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Accept Reproof (5)
Quotations from the writings of Ellen G. White with the phrase . . .
accept  reproof
Related:   Duty to accept reproof  (below) - - submit to reproof  ( 2 )
If the Lord had then separated Himself entirely from Saul, He would not have again spoken to him through His prophet, entrusting him with a definite work to perform, that he might correct the errors of the past. When one who professes to be a child of God becomes careless in doing His will, thereby influencing others to be irreverent and unmindful of the Lord's injunctions, it is still possible for his failures to be turned into victories if he will but accept reproof with true contrition of soul and return to God in humility and faith. The humiliation of defeat often proves a blessing by showing us our inability to do the will of God without His aid.  Patriarchs and Prophets, page 633.2
But let all remember the words, "First cast out the beam out of thine own eye, and then thou shalt see clearly to cast the mote out of thy brother's eye." Let us not be so ready to accuse. God will make His people perfect if they will be molded and fashioned after the divine similitude. If they err, and then repent, He forgives them. His reproofs and corrections are sent to make His people perfect. Then let us accept reproof, and acknowledge our errors, and seek to avoid them.  {15MR 171.1}  Dealing with the Erring
Ellen White dreaded writing and sending messages to various individuals regarding what had been revealed to her concerning waywardness, sins, and mistakes. Souls were at stake, and the work of reproving sin was a delicate task. It is not easy for people to receive and accept reproof. The first letter written in 1859, on New Year's Day, was a testimony. It pointed out the importance of approaching God with reverence. Two days later she addressed a family in Battle Creek concerning their lack of solemnity and watchfulness.  {1BIO 403.4}
It was a critical time for a number in the church. They hardly knew how to relate to personal testimonies. It is not easy to receive and accept reproof. In the Sabbath morning service, January 12, James White saw an opportunity to help the church in a special way. He spoke on the testimony to the Laodiceans, drawing parallels and giving counsel. He pointed to the Saviour standing at the door, knocking, waiting, entreating. He reminded the audience:  {2BIO 163.2}
duty  to  accept  reproof
"Those who are reproved by the Spirit of God should not rise up against the humble instrument. It is God, and not an erring mortal, who has spoken to save them from ruin." [VOL. 3, P. 257 (1873).]  It is not pleasing to human nature to receive reproof, nor is it possible for the heart of man, unenlightened by the Spirit of God, to realize the necessity of reproof or the blessing it is designed to bring. As man yields to temptation, and indulges in sin, his mind becomes darkened. The moral sense is perverted. The warnings of conscience are disregarded, and its voice is less clearly heard. He gradually loses the power to distinguish between right and wrong, until he has no true sense or his standing before God. He may observe the forms of religion and zealously maintain its doctrines, while destitute of its spirit. His condition is that described by the True Witness: "Thou sayest, I am rich, and increased with goods, and have need of nothing; and knowest not that thou art wretched, and miserable, and poor, and blind, and naked." When the Spirit of God, by message of reproof, declares this to be his condition, he cannot see that the message is true. Is he therefore to reject the warning? No. God has given sufficient evidence, so that all who desire to do so may satisfy themselves as to the character of the Testimonies; and, having acknowledged them to be from God, it is their duty to accept reproof, even though they do not themselves see the sinfulness of their course. If they fully realized their condition, what would be the need of reproof? Because they know it not, God mercifully sets it before them, so that they may repent and reform before it shall be too late. "Those who despise the warning will be left in blindness to become self-deceived; but those who heed it, and zealously go about the work of separating their sins from them in order to have the needed graces, will be opening the door of their hearts that the dear Saviour may come in and dwell with them." [VOL. 3, P. 257 (1873).] Those who are most closely connected with God are the ones who know His voice when He speaks to them. Those who are spiritual discern spiritual things. Such will feel grateful that the Lord has pointed out their errors." [VOL. 5, P. 134.]  {5T 682.1}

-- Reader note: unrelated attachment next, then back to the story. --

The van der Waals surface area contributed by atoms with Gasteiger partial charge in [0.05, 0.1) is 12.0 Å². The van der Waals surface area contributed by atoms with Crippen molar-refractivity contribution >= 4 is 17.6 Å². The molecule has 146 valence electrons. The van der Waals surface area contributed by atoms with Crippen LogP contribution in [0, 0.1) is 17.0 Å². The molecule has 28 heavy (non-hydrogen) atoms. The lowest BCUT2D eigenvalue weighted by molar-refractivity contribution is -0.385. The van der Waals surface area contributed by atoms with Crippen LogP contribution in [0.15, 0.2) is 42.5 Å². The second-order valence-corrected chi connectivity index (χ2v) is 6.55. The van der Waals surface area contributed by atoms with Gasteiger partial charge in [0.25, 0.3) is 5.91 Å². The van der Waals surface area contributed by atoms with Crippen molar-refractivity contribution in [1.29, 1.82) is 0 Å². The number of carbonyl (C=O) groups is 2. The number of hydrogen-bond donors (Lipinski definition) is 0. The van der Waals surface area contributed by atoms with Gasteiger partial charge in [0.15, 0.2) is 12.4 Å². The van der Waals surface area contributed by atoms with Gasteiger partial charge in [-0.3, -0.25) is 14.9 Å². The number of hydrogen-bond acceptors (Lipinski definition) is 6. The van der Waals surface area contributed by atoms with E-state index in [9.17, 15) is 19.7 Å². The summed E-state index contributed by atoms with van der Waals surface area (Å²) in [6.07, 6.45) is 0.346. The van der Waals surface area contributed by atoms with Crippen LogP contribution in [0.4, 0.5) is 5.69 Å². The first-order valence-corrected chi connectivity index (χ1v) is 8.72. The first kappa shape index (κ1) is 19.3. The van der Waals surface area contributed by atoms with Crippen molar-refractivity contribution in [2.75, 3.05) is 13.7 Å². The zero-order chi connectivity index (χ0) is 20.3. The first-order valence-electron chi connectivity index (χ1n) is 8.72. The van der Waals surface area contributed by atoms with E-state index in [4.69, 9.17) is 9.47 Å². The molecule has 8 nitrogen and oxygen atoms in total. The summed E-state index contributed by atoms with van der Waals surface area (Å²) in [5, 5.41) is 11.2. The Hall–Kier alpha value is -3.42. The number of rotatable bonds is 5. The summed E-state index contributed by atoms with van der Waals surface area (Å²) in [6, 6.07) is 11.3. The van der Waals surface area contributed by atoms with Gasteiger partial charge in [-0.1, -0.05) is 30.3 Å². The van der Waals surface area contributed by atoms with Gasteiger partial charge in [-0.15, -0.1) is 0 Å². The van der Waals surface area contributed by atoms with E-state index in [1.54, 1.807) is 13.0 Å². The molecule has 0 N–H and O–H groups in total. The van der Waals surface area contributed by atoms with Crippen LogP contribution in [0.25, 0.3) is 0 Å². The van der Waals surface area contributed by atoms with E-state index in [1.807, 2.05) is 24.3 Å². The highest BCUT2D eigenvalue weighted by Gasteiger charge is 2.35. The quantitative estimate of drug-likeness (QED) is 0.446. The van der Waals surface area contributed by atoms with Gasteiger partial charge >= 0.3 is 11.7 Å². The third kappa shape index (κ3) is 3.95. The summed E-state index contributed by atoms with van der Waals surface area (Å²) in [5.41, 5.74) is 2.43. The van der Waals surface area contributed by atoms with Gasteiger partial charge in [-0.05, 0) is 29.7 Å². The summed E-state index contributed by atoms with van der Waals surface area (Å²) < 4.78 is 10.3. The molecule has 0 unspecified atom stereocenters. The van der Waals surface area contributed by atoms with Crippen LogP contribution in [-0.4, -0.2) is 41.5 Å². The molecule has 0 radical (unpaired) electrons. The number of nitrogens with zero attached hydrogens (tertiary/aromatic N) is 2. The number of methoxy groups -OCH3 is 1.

receive  rebuke
With a humble heart he received the rebuke, in harmony with his own words, "Let the righteous smite me; it shall be a kindness: and let him reprove me; it shall be an excellent oil." Psalm 141:5. He gave thanks and blessings because she advised him righteously. There are many who, when they are reproved, think it praiseworthy if they receive the rebuke without becoming impatient; but how few take reproof with gratitude of heart and bless those who seek to save them from pursuing an evil course.  Patriarchs and Prophets, page 667.3
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